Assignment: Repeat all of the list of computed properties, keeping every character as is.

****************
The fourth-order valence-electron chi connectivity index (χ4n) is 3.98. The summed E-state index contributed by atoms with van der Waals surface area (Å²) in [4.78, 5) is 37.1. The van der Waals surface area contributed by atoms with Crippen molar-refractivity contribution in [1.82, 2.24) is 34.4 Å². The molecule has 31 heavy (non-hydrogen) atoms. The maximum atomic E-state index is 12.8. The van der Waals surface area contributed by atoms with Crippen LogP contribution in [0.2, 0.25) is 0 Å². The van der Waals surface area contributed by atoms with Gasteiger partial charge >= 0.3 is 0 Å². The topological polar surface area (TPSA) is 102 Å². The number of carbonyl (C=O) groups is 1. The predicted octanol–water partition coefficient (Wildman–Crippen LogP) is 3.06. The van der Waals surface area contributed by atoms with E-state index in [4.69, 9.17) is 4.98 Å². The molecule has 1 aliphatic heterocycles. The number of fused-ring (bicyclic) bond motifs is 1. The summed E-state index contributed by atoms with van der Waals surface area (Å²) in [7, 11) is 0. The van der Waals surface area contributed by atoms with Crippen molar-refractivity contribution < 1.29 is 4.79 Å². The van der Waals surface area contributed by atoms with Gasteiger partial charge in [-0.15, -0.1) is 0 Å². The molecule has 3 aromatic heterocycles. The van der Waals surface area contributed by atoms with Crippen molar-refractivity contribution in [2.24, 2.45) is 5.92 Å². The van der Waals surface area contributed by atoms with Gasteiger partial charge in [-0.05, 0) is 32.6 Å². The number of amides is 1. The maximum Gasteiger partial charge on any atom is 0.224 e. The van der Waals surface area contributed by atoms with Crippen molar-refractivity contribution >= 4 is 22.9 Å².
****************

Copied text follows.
The fourth-order valence-electron chi connectivity index (χ4n) is 3.98. The summed E-state index contributed by atoms with van der Waals surface area (Å²) in [4.78, 5) is 37.1. The van der Waals surface area contributed by atoms with Crippen molar-refractivity contribution in [1.82, 2.24) is 34.4 Å². The molecule has 31 heavy (non-hydrogen) atoms. The maximum atomic E-state index is 12.8. The van der Waals surface area contributed by atoms with Crippen LogP contribution in [0.2, 0.25) is 0 Å². The van der Waals surface area contributed by atoms with Gasteiger partial charge >= 0.3 is 0 Å². The topological polar surface area (TPSA) is 102 Å². The number of carbonyl (C=O) groups is 1. The predicted octanol–water partition coefficient (Wildman–Crippen LogP) is 3.06. The van der Waals surface area contributed by atoms with E-state index in [4.69, 9.17) is 4.98 Å². The molecule has 1 aliphatic heterocycles. The number of fused-ring (bicyclic) bond motifs is 1. The summed E-state index contributed by atoms with van der Waals surface area (Å²) in [7, 11) is 0. The van der Waals surface area contributed by atoms with Crippen molar-refractivity contribution < 1.29 is 4.79 Å². The van der Waals surface area contributed by atoms with Gasteiger partial charge in [-0.15, -0.1) is 0 Å². The molecule has 3 aromatic heterocycles. The van der Waals surface area contributed by atoms with Crippen molar-refractivity contribution in [2.24, 2.45) is 5.92 Å². The van der Waals surface area contributed by atoms with Gasteiger partial charge in [-0.05, 0) is 32.6 Å². The number of amides is 1. The maximum Gasteiger partial charge on any atom is 0.224 e. The van der Waals surface area contributed by atoms with Crippen molar-refractivity contribution >= 4 is 22.9 Å².